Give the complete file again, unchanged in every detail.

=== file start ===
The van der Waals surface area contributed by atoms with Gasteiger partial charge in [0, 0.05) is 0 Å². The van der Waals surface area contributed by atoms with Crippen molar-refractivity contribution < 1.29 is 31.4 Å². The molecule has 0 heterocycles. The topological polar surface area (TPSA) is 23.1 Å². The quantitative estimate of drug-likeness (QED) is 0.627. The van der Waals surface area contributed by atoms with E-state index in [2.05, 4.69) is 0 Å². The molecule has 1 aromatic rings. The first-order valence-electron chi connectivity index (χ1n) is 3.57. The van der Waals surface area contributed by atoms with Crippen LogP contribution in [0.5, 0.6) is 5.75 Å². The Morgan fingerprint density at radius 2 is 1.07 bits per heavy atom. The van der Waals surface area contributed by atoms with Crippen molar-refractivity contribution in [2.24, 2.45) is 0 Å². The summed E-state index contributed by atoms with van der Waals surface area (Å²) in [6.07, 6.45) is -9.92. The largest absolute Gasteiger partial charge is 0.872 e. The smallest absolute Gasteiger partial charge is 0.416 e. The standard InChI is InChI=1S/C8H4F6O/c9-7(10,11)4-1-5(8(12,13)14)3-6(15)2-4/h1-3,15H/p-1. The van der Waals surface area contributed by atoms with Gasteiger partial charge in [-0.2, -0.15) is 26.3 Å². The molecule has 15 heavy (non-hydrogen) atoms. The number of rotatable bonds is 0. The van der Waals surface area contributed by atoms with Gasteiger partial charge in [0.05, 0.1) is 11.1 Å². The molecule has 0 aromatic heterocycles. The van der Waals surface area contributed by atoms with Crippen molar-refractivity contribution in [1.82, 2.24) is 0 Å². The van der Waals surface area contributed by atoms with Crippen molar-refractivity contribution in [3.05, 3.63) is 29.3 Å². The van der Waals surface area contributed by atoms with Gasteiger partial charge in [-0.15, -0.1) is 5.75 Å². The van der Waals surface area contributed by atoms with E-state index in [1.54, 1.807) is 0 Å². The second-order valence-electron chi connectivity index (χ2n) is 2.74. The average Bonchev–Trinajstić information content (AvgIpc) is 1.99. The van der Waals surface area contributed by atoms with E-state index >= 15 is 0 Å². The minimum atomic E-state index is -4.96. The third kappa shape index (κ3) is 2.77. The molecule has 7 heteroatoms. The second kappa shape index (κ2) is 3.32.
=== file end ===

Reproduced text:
The van der Waals surface area contributed by atoms with Gasteiger partial charge in [0, 0.05) is 0 Å². The van der Waals surface area contributed by atoms with Crippen molar-refractivity contribution < 1.29 is 31.4 Å². The molecule has 0 heterocycles. The topological polar surface area (TPSA) is 23.1 Å². The quantitative estimate of drug-likeness (QED) is 0.627. The van der Waals surface area contributed by atoms with E-state index in [2.05, 4.69) is 0 Å². The molecule has 1 aromatic rings. The first-order valence-electron chi connectivity index (χ1n) is 3.57. The van der Waals surface area contributed by atoms with Crippen LogP contribution in [0.5, 0.6) is 5.75 Å². The Morgan fingerprint density at radius 2 is 1.07 bits per heavy atom. The van der Waals surface area contributed by atoms with Crippen molar-refractivity contribution in [2.24, 2.45) is 0 Å². The summed E-state index contributed by atoms with van der Waals surface area (Å²) in [6.07, 6.45) is -9.92. The largest absolute Gasteiger partial charge is 0.872 e. The smallest absolute Gasteiger partial charge is 0.416 e. The standard InChI is InChI=1S/C8H4F6O/c9-7(10,11)4-1-5(8(12,13)14)3-6(15)2-4/h1-3,15H/p-1. The van der Waals surface area contributed by atoms with Gasteiger partial charge in [-0.2, -0.15) is 26.3 Å². The molecule has 15 heavy (non-hydrogen) atoms. The number of rotatable bonds is 0. The van der Waals surface area contributed by atoms with Gasteiger partial charge in [0.05, 0.1) is 11.1 Å². The molecule has 0 aromatic heterocycles. The van der Waals surface area contributed by atoms with Crippen molar-refractivity contribution in [1.82, 2.24) is 0 Å². The van der Waals surface area contributed by atoms with Crippen molar-refractivity contribution in [3.05, 3.63) is 29.3 Å². The van der Waals surface area contributed by atoms with Gasteiger partial charge in [-0.15, -0.1) is 5.75 Å². The van der Waals surface area contributed by atoms with E-state index in [1.54, 1.807) is 0 Å². The second-order valence-electron chi connectivity index (χ2n) is 2.74. The average Bonchev–Trinajstić information content (AvgIpc) is 1.99. The van der Waals surface area contributed by atoms with E-state index >= 15 is 0 Å². The minimum atomic E-state index is -4.96. The third kappa shape index (κ3) is 2.77. The molecule has 7 heteroatoms. The second kappa shape index (κ2) is 3.32.